Dan Gutman's 'Banana' peels off baseball's cover

April 05, 1995|By PHIL JACKMAN

It was a Frenchman who once uttered, "Whoever wants to know the heart and mind of America had better learn baseball."

But Jacques Barzun never got around to telling the inquisitive where they could learn baseball. The playground? Listening to John Lowenstein on an Orioles telecast on Home Team Sports? By reading that popular page-turner "Winning," the life and times of Earl Weaver?

If Barzun was still around dispensing advice these days, undoubtedly he would say, "Whoever wants to know the heart and mind of baseball had better learn 'Banana Bats and Ding-Dong Balls.' "

A somewhat unique name for a gem of research and information by Dan Gutman is just rolling off the presses from Macmillan-USA. As luck would have it, it's just in time for those folks who might be having trouble revving up interest for the game recovering from a failed suicide attempt.

Who among us did not know that the reason the bleachers are called the bleachers is: In the early years of the century, ballparks were built of wood and, beyond the outfield, there were seats exposed to the sun. While providing an opportunity for fans to work on their tans, the sun had a way of, yes, bleaching the exposed planks.

Those old parks became piles of kindling after a while and dangerous. In 1894 alone, three ballparks burned down and, here, getting the Fourth of July off to a roaring start in 1944, old Oriole Park burned to the ground.

Author Gutman literally takes every single piece of equipment associated with baseball and gives you its origin, all the things that have been tried to improve them, the harebrained inventions and innovations, plus all the things that are part of a day at the apple orchard.

For instance, have you ever heard the expression "They always taste better at the ballpark?" That's a reference to hot dogs, of course, and they owe their existence to the Grand Old Game or, more accurately, concessionaire Harry Stevens, a transplant from Derby, England no less.

Stevens had started out peddling scorecards in a ballpark in Columbus, Ohio, and somehow wended his way to New York, where it was a very cold afternoon in the Polo Grounds one day. The park being located in a German neighborhood, Stevens sent out for some sausages known as "dachshunds," boiled them and slipped them into a bun for handling purposes. "Get your red-hots" vendors screamed and the customers ate them up.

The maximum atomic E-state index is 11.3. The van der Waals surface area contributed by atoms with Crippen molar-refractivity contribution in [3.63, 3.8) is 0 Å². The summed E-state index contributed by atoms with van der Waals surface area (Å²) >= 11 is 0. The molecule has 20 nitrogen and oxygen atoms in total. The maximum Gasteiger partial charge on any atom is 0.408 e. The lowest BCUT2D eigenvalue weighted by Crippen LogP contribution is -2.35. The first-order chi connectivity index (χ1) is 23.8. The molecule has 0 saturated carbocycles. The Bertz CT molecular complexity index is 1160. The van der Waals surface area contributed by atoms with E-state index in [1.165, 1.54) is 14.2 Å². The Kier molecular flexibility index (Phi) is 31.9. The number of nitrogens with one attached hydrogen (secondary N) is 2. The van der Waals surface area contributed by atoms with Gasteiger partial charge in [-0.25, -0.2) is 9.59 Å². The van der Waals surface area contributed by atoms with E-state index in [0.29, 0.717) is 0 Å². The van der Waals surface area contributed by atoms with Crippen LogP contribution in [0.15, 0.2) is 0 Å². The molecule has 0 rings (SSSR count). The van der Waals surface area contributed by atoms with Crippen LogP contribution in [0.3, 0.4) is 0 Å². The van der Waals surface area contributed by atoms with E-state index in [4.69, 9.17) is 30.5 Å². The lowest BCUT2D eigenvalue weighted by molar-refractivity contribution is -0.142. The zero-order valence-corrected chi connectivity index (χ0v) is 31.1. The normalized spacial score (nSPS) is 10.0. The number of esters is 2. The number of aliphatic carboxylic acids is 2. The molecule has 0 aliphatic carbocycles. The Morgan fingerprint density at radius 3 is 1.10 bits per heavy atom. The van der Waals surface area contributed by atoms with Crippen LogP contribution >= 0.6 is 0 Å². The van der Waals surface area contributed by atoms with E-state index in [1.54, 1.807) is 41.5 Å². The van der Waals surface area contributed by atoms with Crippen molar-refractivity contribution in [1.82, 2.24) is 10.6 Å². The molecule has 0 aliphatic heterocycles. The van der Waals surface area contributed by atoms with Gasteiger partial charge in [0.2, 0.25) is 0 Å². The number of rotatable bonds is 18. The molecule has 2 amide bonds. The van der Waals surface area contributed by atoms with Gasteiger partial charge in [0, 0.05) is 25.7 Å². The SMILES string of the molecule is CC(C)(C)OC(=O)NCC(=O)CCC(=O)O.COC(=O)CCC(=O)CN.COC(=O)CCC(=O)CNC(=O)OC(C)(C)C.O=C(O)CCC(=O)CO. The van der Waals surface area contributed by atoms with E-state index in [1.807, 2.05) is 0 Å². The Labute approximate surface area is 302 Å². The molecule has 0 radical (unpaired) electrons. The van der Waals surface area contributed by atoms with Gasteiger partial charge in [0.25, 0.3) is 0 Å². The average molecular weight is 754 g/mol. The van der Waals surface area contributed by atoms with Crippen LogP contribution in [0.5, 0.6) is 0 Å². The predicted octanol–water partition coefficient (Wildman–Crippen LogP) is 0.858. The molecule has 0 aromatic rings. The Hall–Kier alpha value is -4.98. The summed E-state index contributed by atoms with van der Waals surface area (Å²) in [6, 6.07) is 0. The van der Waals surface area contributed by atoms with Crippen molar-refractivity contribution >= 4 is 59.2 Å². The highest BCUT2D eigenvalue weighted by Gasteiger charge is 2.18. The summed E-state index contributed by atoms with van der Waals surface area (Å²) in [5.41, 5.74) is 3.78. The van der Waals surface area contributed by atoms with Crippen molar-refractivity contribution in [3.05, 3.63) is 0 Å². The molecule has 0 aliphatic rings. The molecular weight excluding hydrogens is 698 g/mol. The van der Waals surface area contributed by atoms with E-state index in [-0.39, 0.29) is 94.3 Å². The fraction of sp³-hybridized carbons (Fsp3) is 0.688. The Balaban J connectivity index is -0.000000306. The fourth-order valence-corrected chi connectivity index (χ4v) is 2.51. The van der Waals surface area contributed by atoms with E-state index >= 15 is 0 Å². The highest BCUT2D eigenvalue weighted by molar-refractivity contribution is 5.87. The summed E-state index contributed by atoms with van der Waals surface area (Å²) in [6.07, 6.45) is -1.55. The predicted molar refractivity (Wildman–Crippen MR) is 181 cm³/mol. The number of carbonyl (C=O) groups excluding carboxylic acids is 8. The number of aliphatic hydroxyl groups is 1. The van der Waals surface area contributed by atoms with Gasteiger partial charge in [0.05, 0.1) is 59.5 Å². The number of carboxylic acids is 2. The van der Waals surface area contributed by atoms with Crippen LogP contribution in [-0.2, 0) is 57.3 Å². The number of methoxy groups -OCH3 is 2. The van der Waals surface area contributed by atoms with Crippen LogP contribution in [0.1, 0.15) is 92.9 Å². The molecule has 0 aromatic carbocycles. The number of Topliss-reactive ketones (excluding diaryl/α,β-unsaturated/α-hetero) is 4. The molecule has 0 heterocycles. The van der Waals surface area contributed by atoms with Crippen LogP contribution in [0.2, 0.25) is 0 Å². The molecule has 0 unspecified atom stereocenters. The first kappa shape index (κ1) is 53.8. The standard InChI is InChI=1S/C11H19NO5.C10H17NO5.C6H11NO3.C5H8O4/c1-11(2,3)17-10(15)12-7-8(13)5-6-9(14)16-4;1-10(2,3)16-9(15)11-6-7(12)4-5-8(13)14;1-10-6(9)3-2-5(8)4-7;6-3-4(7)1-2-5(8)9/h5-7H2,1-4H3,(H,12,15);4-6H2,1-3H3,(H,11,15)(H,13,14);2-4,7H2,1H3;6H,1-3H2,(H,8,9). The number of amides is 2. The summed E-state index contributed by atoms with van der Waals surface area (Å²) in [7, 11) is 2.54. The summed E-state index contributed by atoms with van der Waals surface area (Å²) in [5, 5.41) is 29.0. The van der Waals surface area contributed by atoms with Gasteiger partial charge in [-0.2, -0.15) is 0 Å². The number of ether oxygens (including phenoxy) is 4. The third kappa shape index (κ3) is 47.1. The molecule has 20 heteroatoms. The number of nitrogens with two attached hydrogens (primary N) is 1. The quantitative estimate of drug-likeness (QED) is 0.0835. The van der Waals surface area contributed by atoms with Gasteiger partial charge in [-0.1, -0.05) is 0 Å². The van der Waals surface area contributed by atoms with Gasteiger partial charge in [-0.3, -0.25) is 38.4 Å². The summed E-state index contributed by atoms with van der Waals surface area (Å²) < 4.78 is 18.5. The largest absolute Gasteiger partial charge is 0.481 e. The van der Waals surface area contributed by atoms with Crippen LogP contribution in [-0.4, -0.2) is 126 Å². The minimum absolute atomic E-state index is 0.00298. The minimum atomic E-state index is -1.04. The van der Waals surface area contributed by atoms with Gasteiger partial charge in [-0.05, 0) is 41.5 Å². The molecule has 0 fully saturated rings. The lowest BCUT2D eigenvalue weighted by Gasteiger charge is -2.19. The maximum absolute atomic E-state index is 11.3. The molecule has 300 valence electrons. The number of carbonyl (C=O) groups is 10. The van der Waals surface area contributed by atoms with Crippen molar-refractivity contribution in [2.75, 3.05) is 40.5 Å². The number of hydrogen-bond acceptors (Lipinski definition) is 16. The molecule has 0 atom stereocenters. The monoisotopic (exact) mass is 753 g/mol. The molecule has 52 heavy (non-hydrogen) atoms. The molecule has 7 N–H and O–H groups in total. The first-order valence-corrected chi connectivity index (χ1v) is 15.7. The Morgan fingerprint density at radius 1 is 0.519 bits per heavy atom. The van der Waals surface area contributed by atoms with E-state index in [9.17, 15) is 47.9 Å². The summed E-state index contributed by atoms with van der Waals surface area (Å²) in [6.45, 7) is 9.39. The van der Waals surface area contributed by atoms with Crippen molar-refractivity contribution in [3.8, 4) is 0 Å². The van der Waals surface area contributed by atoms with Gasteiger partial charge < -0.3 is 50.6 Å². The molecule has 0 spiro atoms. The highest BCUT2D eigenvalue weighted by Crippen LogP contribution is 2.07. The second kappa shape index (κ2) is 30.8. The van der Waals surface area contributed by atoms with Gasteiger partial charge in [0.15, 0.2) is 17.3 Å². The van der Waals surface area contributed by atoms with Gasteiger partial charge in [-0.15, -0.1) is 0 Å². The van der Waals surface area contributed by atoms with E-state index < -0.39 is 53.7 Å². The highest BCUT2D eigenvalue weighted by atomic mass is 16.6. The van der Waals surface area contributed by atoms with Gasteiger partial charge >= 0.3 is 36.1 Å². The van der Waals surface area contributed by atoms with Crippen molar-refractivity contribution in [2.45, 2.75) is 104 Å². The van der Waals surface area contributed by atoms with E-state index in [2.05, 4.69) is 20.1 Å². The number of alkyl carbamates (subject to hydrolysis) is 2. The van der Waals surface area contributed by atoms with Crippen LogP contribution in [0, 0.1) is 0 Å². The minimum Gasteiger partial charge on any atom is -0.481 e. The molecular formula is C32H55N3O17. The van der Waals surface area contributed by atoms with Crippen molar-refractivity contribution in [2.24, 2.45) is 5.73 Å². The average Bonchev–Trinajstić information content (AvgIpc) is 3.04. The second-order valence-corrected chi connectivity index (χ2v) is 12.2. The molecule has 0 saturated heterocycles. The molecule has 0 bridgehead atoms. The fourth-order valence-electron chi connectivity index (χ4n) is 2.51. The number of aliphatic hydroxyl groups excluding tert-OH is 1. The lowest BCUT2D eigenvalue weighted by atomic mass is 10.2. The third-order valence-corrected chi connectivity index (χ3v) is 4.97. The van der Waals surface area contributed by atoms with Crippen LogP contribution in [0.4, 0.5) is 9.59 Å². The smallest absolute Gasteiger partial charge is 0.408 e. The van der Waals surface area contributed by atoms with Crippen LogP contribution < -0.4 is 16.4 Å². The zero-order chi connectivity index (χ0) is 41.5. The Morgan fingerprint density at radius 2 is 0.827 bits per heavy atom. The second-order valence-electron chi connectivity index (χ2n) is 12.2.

Bats? They came from everywhere, up to including the DiMaggio Brothers, Joe, Dom and Vince, carving them out of the oars from their father's fishing boat. The original "Louisville Slugger" was fashioned for a player named Pete Browning, who was the hero of a lad whose father was a woodworker named Bud Hillerich, who fashioned a masterpiece out of a bedpost.

Browning played 10 years in the American Association (an untitled major league from 1882-1891) and batted .343, but never received two cents worth of consideration for the Hall of Fame. Pity.

The only major-league outfielder who played every inning of every game during a season and didn't make an error, Danny Litwhiler (no relation to Cal Ripken), was coaching at Michigan State in 1974 when he read in the college newspaper about campus police catching speeders with a "gun." Voila, the JUGS speed gun. Subsequently, Litwhiler became known as "The Thomas Edison of Baseball" as he perfected new and better ways to do things.

How did home plate get its name? For starters, the original home base was round, just like a plate. Then it went octagonal, thence to a diamond shape. But umpires couldn't call the inside and outside corners accurately (snicker), so they experimented until they came up with today's five-sided slab umpires still seem to be having trouble with, according to most pitchers.

The Balata Ball, used during World War II when the rubber was needed for military purposes. The "Iron Mike" pitching machine, named at Wake Forest University, probably for the legendary flinger Joe "Iron Man" McGinnity, who used to pitch 400 innings per season as a matter of course.

In tracing the evolution of ballparks, Dan Gutman arrives at Toronto's SkyDome and dubs it "The Eighth Wonder of the World." Actually, that title was accorded Houston's Astrodome in 1965, which was later disputed by one of the owners of the Astros who said that dome wasn't the eighth wonder but that the rent they charged was.

The author concludes after his 232-page effort, "I hope I haven't written a [yawn] History of Sporting Goods in America. The idea here, as with most baseball books, is to tell a bunch of cool stories you probably haven't heard before."

Gutman succeeds admirably and, in soft cover, the price is right.

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